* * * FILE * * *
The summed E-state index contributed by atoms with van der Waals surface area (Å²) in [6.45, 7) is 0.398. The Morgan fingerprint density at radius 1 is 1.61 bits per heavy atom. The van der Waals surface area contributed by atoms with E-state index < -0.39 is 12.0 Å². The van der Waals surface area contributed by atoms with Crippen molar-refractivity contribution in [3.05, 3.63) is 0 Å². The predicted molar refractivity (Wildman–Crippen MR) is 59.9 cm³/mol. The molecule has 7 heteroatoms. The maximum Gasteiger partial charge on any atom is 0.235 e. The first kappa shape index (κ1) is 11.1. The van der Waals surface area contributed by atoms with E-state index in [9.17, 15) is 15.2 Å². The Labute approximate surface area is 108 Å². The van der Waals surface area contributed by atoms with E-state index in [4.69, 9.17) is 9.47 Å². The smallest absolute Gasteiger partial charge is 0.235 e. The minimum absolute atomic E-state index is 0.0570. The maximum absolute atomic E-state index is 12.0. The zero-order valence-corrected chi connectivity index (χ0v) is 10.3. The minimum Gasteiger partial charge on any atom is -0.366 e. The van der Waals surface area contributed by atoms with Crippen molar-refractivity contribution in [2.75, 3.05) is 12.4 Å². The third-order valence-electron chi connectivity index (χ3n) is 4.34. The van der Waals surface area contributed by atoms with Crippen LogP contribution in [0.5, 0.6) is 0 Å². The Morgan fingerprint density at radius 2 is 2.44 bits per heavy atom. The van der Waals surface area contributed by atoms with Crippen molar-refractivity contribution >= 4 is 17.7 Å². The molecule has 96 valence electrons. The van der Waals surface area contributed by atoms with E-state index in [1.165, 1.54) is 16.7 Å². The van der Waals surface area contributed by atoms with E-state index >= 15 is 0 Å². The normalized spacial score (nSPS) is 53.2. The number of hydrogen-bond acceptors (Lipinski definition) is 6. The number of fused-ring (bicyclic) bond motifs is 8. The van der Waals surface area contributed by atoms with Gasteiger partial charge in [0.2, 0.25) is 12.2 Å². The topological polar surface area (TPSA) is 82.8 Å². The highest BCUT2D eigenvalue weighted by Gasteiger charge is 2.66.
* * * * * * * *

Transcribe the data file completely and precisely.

The summed E-state index contributed by atoms with van der Waals surface area (Å²) in [6.45, 7) is 0.398. The Morgan fingerprint density at radius 1 is 1.61 bits per heavy atom. The van der Waals surface area contributed by atoms with E-state index < -0.39 is 12.0 Å². The van der Waals surface area contributed by atoms with Crippen molar-refractivity contribution in [3.05, 3.63) is 0 Å². The predicted molar refractivity (Wildman–Crippen MR) is 59.9 cm³/mol. The molecule has 7 heteroatoms. The maximum Gasteiger partial charge on any atom is 0.235 e. The first kappa shape index (κ1) is 11.1. The van der Waals surface area contributed by atoms with E-state index in [9.17, 15) is 15.2 Å². The Labute approximate surface area is 108 Å². The van der Waals surface area contributed by atoms with E-state index in [4.69, 9.17) is 9.47 Å². The smallest absolute Gasteiger partial charge is 0.235 e. The minimum absolute atomic E-state index is 0.0570. The maximum absolute atomic E-state index is 12.0. The zero-order valence-corrected chi connectivity index (χ0v) is 10.3. The minimum Gasteiger partial charge on any atom is -0.366 e. The van der Waals surface area contributed by atoms with Crippen molar-refractivity contribution in [2.75, 3.05) is 12.4 Å². The third-order valence-electron chi connectivity index (χ3n) is 4.34. The van der Waals surface area contributed by atoms with Crippen LogP contribution in [0.5, 0.6) is 0 Å². The Morgan fingerprint density at radius 2 is 2.44 bits per heavy atom. The van der Waals surface area contributed by atoms with Crippen molar-refractivity contribution >= 4 is 17.7 Å². The molecule has 96 valence electrons. The van der Waals surface area contributed by atoms with E-state index in [1.165, 1.54) is 16.7 Å². The van der Waals surface area contributed by atoms with E-state index >= 15 is 0 Å². The normalized spacial score (nSPS) is 53.2. The number of hydrogen-bond acceptors (Lipinski definition) is 6. The number of fused-ring (bicyclic) bond motifs is 8. The van der Waals surface area contributed by atoms with Gasteiger partial charge in [0.2, 0.25) is 12.2 Å². The topological polar surface area (TPSA) is 82.8 Å². The highest BCUT2D eigenvalue weighted by Gasteiger charge is 2.66.